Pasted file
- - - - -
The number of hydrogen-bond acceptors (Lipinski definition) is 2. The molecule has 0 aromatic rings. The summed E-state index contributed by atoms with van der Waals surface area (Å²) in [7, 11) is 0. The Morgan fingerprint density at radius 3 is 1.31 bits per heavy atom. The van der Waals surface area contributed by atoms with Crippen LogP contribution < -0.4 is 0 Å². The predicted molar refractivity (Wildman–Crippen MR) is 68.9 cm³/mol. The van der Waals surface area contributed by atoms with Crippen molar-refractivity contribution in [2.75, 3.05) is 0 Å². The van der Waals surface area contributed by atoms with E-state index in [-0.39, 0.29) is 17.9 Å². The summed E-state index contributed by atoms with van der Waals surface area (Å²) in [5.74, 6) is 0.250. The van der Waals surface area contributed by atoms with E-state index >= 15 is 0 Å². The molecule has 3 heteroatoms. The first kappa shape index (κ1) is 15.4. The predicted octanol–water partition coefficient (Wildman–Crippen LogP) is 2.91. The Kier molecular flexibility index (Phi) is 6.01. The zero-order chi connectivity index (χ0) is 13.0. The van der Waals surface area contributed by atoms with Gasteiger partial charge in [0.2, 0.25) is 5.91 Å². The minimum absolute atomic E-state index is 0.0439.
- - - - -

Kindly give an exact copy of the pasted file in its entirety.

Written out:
The number of hydrogen-bond acceptors (Lipinski definition) is 2. The molecule has 0 aromatic rings. The summed E-state index contributed by atoms with van der Waals surface area (Å²) in [7, 11) is 0. The Morgan fingerprint density at radius 3 is 1.31 bits per heavy atom. The van der Waals surface area contributed by atoms with Crippen LogP contribution < -0.4 is 0 Å². The predicted molar refractivity (Wildman–Crippen MR) is 68.9 cm³/mol. The van der Waals surface area contributed by atoms with Crippen molar-refractivity contribution in [2.75, 3.05) is 0 Å². The van der Waals surface area contributed by atoms with E-state index in [-0.39, 0.29) is 17.9 Å². The summed E-state index contributed by atoms with van der Waals surface area (Å²) in [5.74, 6) is 0.250. The van der Waals surface area contributed by atoms with E-state index >= 15 is 0 Å². The molecule has 3 heteroatoms. The first kappa shape index (κ1) is 15.4. The predicted octanol–water partition coefficient (Wildman–Crippen LogP) is 2.91. The Kier molecular flexibility index (Phi) is 6.01. The zero-order chi connectivity index (χ0) is 13.0. The van der Waals surface area contributed by atoms with Gasteiger partial charge in [0.2, 0.25) is 5.91 Å². The minimum absolute atomic E-state index is 0.0439.